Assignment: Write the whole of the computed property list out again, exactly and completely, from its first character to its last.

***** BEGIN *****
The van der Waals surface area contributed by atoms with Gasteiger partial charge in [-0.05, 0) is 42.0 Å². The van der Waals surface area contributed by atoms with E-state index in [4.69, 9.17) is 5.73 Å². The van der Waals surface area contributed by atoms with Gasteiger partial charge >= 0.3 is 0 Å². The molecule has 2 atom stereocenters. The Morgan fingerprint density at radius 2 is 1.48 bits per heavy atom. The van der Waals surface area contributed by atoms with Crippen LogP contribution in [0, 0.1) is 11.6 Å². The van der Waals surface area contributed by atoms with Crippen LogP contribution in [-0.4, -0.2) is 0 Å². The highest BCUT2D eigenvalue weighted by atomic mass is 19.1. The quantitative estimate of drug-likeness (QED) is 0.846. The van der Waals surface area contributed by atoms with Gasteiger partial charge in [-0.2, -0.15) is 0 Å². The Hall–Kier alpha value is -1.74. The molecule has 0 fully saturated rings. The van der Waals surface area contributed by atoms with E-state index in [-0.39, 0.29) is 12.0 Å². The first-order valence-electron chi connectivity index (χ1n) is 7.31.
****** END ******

The van der Waals surface area contributed by atoms with Gasteiger partial charge in [-0.05, 0) is 42.0 Å². The van der Waals surface area contributed by atoms with E-state index in [4.69, 9.17) is 5.73 Å². The van der Waals surface area contributed by atoms with Gasteiger partial charge >= 0.3 is 0 Å². The molecule has 2 atom stereocenters. The Morgan fingerprint density at radius 2 is 1.48 bits per heavy atom. The van der Waals surface area contributed by atoms with Crippen LogP contribution in [0, 0.1) is 11.6 Å². The van der Waals surface area contributed by atoms with Crippen LogP contribution in [-0.4, -0.2) is 0 Å². The highest BCUT2D eigenvalue weighted by atomic mass is 19.1. The quantitative estimate of drug-likeness (QED) is 0.846. The van der Waals surface area contributed by atoms with Gasteiger partial charge in [-0.2, -0.15) is 0 Å². The Hall–Kier alpha value is -1.74. The molecule has 0 fully saturated rings. The van der Waals surface area contributed by atoms with E-state index in [-0.39, 0.29) is 12.0 Å². The first-order valence-electron chi connectivity index (χ1n) is 7.31.